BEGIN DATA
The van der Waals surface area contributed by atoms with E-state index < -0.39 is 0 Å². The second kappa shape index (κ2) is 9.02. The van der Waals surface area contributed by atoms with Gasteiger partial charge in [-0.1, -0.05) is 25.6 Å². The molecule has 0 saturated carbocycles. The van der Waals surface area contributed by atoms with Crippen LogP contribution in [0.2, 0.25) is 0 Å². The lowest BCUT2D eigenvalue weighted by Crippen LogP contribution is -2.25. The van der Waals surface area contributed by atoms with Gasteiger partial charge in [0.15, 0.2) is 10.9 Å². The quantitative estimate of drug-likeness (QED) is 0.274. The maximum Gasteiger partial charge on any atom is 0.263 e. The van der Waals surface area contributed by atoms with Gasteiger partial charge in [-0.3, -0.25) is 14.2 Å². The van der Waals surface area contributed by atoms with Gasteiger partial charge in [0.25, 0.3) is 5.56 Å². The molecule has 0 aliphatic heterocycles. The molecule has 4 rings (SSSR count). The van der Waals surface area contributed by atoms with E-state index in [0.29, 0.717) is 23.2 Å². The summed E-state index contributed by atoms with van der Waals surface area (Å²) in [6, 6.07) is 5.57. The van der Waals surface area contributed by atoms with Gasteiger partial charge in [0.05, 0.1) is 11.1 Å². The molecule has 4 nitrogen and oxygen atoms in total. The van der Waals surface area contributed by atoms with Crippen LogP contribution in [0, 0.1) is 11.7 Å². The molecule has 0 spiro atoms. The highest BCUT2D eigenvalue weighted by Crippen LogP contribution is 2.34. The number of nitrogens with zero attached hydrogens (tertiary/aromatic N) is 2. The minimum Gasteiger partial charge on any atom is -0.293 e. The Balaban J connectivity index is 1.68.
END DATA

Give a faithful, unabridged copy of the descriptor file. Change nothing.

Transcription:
The van der Waals surface area contributed by atoms with E-state index < -0.39 is 0 Å². The second kappa shape index (κ2) is 9.02. The van der Waals surface area contributed by atoms with Gasteiger partial charge in [-0.1, -0.05) is 25.6 Å². The molecule has 0 saturated carbocycles. The van der Waals surface area contributed by atoms with Crippen LogP contribution in [0.2, 0.25) is 0 Å². The lowest BCUT2D eigenvalue weighted by Crippen LogP contribution is -2.25. The van der Waals surface area contributed by atoms with Gasteiger partial charge in [0.15, 0.2) is 10.9 Å². The quantitative estimate of drug-likeness (QED) is 0.274. The maximum Gasteiger partial charge on any atom is 0.263 e. The van der Waals surface area contributed by atoms with Gasteiger partial charge in [-0.3, -0.25) is 14.2 Å². The van der Waals surface area contributed by atoms with Gasteiger partial charge in [0.25, 0.3) is 5.56 Å². The molecule has 0 aliphatic heterocycles. The molecule has 4 rings (SSSR count). The van der Waals surface area contributed by atoms with E-state index in [0.29, 0.717) is 23.2 Å². The summed E-state index contributed by atoms with van der Waals surface area (Å²) in [6, 6.07) is 5.57. The van der Waals surface area contributed by atoms with Gasteiger partial charge in [0.05, 0.1) is 11.1 Å². The molecule has 4 nitrogen and oxygen atoms in total. The van der Waals surface area contributed by atoms with Crippen LogP contribution in [0, 0.1) is 11.7 Å². The molecule has 0 spiro atoms. The highest BCUT2D eigenvalue weighted by Crippen LogP contribution is 2.34. The number of nitrogens with zero attached hydrogens (tertiary/aromatic N) is 2. The minimum Gasteiger partial charge on any atom is -0.293 e. The Balaban J connectivity index is 1.68.